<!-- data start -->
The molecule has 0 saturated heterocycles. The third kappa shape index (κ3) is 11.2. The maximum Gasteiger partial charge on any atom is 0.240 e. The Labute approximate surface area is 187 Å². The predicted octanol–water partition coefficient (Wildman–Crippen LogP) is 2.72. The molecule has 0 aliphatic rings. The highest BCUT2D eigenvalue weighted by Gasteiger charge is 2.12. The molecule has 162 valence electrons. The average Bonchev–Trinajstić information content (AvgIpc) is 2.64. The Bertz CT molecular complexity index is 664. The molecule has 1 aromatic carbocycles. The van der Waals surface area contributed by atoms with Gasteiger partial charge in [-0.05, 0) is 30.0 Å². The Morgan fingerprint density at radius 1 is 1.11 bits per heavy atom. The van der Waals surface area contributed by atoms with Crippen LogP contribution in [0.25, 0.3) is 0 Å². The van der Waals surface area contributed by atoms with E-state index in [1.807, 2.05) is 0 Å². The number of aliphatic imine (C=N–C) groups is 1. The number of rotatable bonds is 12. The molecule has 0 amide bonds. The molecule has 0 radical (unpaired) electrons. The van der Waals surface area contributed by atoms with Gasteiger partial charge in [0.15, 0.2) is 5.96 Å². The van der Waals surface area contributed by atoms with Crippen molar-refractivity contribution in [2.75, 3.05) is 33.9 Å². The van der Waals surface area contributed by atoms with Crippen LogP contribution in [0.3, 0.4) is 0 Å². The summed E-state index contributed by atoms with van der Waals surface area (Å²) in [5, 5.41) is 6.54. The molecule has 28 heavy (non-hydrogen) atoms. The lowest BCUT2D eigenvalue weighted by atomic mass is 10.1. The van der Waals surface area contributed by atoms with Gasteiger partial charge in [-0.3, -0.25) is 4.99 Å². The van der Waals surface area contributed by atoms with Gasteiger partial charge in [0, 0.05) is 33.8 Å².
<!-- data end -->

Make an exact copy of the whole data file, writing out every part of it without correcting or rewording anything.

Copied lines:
The molecule has 0 saturated heterocycles. The third kappa shape index (κ3) is 11.2. The maximum Gasteiger partial charge on any atom is 0.240 e. The Labute approximate surface area is 187 Å². The predicted octanol–water partition coefficient (Wildman–Crippen LogP) is 2.72. The molecule has 0 aliphatic rings. The highest BCUT2D eigenvalue weighted by Gasteiger charge is 2.12. The molecule has 162 valence electrons. The average Bonchev–Trinajstić information content (AvgIpc) is 2.64. The Bertz CT molecular complexity index is 664. The molecule has 1 aromatic carbocycles. The van der Waals surface area contributed by atoms with Gasteiger partial charge in [-0.05, 0) is 30.0 Å². The Morgan fingerprint density at radius 1 is 1.11 bits per heavy atom. The van der Waals surface area contributed by atoms with Crippen LogP contribution in [0.25, 0.3) is 0 Å². The van der Waals surface area contributed by atoms with E-state index in [1.807, 2.05) is 0 Å². The number of aliphatic imine (C=N–C) groups is 1. The number of rotatable bonds is 12. The molecule has 0 amide bonds. The molecule has 0 radical (unpaired) electrons. The van der Waals surface area contributed by atoms with Gasteiger partial charge in [0.15, 0.2) is 5.96 Å². The van der Waals surface area contributed by atoms with Crippen molar-refractivity contribution in [2.75, 3.05) is 33.9 Å². The van der Waals surface area contributed by atoms with Crippen LogP contribution in [0.3, 0.4) is 0 Å². The summed E-state index contributed by atoms with van der Waals surface area (Å²) in [5, 5.41) is 6.54. The molecule has 28 heavy (non-hydrogen) atoms. The lowest BCUT2D eigenvalue weighted by atomic mass is 10.1. The van der Waals surface area contributed by atoms with Gasteiger partial charge in [-0.3, -0.25) is 4.99 Å². The van der Waals surface area contributed by atoms with Gasteiger partial charge in [0, 0.05) is 33.8 Å².